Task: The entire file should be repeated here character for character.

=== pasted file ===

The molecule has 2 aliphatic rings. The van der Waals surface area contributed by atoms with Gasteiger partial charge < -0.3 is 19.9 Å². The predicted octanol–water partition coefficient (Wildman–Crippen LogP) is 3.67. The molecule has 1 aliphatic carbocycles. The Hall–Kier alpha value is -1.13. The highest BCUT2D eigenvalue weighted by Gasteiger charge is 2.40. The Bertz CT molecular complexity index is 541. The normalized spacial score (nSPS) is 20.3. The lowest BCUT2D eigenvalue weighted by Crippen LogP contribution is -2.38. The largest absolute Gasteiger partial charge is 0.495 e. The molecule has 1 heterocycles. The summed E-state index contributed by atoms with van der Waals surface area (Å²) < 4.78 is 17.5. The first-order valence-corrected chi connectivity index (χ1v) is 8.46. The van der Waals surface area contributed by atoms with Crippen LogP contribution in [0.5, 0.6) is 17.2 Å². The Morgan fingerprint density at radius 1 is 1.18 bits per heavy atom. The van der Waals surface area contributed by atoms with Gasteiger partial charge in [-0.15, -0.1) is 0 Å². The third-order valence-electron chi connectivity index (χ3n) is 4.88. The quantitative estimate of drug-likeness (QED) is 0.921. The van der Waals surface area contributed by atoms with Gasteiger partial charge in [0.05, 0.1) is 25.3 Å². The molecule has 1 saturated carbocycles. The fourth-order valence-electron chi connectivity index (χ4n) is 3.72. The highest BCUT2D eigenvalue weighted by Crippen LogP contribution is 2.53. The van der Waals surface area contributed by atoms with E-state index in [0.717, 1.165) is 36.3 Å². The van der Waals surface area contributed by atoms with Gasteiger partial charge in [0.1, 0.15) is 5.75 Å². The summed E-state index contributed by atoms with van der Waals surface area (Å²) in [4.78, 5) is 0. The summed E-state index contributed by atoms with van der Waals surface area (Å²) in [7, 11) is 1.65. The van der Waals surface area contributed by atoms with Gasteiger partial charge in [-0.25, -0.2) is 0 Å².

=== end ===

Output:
The molecule has 2 aliphatic rings. The van der Waals surface area contributed by atoms with Gasteiger partial charge < -0.3 is 19.9 Å². The predicted octanol–water partition coefficient (Wildman–Crippen LogP) is 3.67. The molecule has 1 aliphatic carbocycles. The Hall–Kier alpha value is -1.13. The highest BCUT2D eigenvalue weighted by Gasteiger charge is 2.40. The Bertz CT molecular complexity index is 541. The normalized spacial score (nSPS) is 20.3. The lowest BCUT2D eigenvalue weighted by Crippen LogP contribution is -2.38. The largest absolute Gasteiger partial charge is 0.495 e. The molecule has 1 heterocycles. The summed E-state index contributed by atoms with van der Waals surface area (Å²) < 4.78 is 17.5. The first-order valence-corrected chi connectivity index (χ1v) is 8.46. The van der Waals surface area contributed by atoms with Crippen LogP contribution in [0.5, 0.6) is 17.2 Å². The Morgan fingerprint density at radius 1 is 1.18 bits per heavy atom. The van der Waals surface area contributed by atoms with Gasteiger partial charge in [-0.15, -0.1) is 0 Å². The third-order valence-electron chi connectivity index (χ3n) is 4.88. The quantitative estimate of drug-likeness (QED) is 0.921. The van der Waals surface area contributed by atoms with Gasteiger partial charge in [0.05, 0.1) is 25.3 Å². The molecule has 1 saturated carbocycles. The fourth-order valence-electron chi connectivity index (χ4n) is 3.72. The highest BCUT2D eigenvalue weighted by Crippen LogP contribution is 2.53. The van der Waals surface area contributed by atoms with E-state index in [0.717, 1.165) is 36.3 Å². The van der Waals surface area contributed by atoms with Gasteiger partial charge in [0.1, 0.15) is 5.75 Å². The summed E-state index contributed by atoms with van der Waals surface area (Å²) in [4.78, 5) is 0. The summed E-state index contributed by atoms with van der Waals surface area (Å²) in [7, 11) is 1.65. The van der Waals surface area contributed by atoms with Gasteiger partial charge in [-0.25, -0.2) is 0 Å².